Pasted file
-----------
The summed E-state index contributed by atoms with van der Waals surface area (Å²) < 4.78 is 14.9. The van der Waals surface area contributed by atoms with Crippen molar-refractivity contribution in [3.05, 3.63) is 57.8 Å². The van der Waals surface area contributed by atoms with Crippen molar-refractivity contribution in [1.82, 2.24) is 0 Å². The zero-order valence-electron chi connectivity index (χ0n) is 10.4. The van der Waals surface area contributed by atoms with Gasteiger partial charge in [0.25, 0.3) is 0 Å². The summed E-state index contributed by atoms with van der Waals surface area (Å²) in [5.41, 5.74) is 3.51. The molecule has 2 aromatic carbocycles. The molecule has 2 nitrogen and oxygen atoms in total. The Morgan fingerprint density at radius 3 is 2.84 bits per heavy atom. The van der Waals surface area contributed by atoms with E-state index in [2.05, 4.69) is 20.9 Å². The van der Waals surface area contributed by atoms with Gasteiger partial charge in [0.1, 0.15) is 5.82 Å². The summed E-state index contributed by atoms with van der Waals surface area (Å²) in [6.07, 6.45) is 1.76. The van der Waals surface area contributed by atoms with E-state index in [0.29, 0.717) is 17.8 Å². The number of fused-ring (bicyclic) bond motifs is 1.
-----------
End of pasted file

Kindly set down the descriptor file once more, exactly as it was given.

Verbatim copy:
The summed E-state index contributed by atoms with van der Waals surface area (Å²) < 4.78 is 14.9. The van der Waals surface area contributed by atoms with Crippen molar-refractivity contribution in [3.05, 3.63) is 57.8 Å². The van der Waals surface area contributed by atoms with Crippen molar-refractivity contribution in [1.82, 2.24) is 0 Å². The zero-order valence-electron chi connectivity index (χ0n) is 10.4. The van der Waals surface area contributed by atoms with Gasteiger partial charge in [0.25, 0.3) is 0 Å². The summed E-state index contributed by atoms with van der Waals surface area (Å²) in [5.41, 5.74) is 3.51. The molecule has 2 aromatic carbocycles. The molecule has 2 nitrogen and oxygen atoms in total. The Morgan fingerprint density at radius 3 is 2.84 bits per heavy atom. The van der Waals surface area contributed by atoms with E-state index in [2.05, 4.69) is 20.9 Å². The van der Waals surface area contributed by atoms with Gasteiger partial charge in [0.1, 0.15) is 5.82 Å². The summed E-state index contributed by atoms with van der Waals surface area (Å²) in [6.07, 6.45) is 1.76. The van der Waals surface area contributed by atoms with E-state index in [0.29, 0.717) is 17.8 Å². The number of fused-ring (bicyclic) bond motifs is 1.